It also doesn't stop him from glancing out of the corner of his eye every few seconds to see if the smile has slipped off Snow's face yet.
After a few days of training, the rest of the week goes about as well as Baz imagined it would. (He may or may not have done a lot of imagining.)
Snow continuously pushes the wrong buttons on the ancient cash register. Baz has to abandon his own tasks multiple times to correct him. (Their fingers brush every time, like something out of one of the terrible romance novels they keep having to ring up.)
Snow keeps forgetting all the simple answers to customers' questions that Baz has painstakingly prepared him for. (Never mind that he somehow manages to sell twice what Baz usually does. It's probably that ridiculously gorgeous smile. Or those insanely long eyelashes. Or- you know what, never mind.)
One one occasion, Baz finds Snow has stolen one of the expensive fountain pens out of the display by the counter and is using it to draw lines connecting the freckles on his wrist. (Never mind that Baz has traced those lines with his eyes a thousand times already.)
He meets Penny for the Friday morning shift, Snow's first day off, with a head full of a thousand complaints. Yet somehow he manages to forget all of them, and just blushes and mutters a halfhearted "fuck off" to Penny's somehow knowing smile.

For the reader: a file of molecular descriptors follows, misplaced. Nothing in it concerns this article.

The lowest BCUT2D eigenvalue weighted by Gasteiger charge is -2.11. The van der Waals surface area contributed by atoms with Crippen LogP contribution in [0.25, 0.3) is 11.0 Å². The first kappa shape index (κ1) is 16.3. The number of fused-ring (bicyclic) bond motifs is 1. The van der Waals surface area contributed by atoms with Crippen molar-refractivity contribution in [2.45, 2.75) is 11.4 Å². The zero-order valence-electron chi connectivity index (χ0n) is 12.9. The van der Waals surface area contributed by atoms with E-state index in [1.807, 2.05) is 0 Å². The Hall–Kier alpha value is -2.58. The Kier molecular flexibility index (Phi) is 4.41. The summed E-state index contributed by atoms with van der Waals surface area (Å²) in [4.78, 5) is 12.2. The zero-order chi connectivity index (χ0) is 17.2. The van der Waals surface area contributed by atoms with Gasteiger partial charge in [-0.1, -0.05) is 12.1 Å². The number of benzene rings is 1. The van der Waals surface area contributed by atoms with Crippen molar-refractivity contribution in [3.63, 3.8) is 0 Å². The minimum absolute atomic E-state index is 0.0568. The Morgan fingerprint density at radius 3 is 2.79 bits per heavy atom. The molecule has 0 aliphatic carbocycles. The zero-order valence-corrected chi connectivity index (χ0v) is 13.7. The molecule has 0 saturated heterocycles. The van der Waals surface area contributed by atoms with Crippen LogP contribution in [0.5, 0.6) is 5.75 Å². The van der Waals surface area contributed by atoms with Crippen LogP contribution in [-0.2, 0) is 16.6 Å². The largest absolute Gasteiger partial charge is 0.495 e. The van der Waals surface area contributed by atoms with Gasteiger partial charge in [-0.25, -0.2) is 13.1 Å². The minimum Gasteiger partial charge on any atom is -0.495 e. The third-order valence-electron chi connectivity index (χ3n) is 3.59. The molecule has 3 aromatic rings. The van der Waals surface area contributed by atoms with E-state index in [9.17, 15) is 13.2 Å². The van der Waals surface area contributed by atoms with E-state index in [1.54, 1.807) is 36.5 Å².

They fall into a rhythm. Baz lives for rhythm. He's a musician, he's a bookkeeper, he's an organizer. Yet it's not like any rhythm he's ever encountered, because Simon cannot be relied upon to be anything other than a mess, and beautiful. (Baz gave up trying not to think that word sometime in week one.) There is a distinct lack of humdrum, there is no complacency or boredom or straight lines, and Baz is secretly hoping there aren't any straight boys, either.
Their rhythm is a balance, and yes, Baz is fully aware of how cliche that sounds. But it's true. For all of his monochrome tones, Simon lives in a thousand bright colors. For every one of Baz's glowers Simon has a face-cracking smile to offer, and the little and increasingly frequent smiles that creep onto Baz's face only make Simon smile harder.
It's messy and confusing and everything Baz used to think he wanted to avoid, but he's given up pretending that he hasn't mapped out his future among the moles on Simon's cheeks.
It can't last forever, Baz discovers.
There's one morning where nothing is notably off but him, he has nothing else to blame. He barely slept and there was one too many razor-sharp voicemails from his father when he woke up. He feels fire beneath his skin and for some reason all he wants to smooth out his brow is one particular sunshine boy, but Simon chooses that day to scramble in half an hour late after stopping to wave and grin at a pretty blonde girl across the street. And maybe it's this that pushes him to his breaking point, seeing that smile directed at someone not him, someone that he can see Simon with in his head, the kind of person that sunshine belongs with. But when Simon's foot catches on a rotating stand and sends it crashing to the ground Baz snaps. And no one ever said that Basilton Grimm-Pitch couldn't be cruel.
He sees the smile slide off of Simon's face like there was never anything sticking it there in the first place, like it wasn't the axis his entire world rotated around.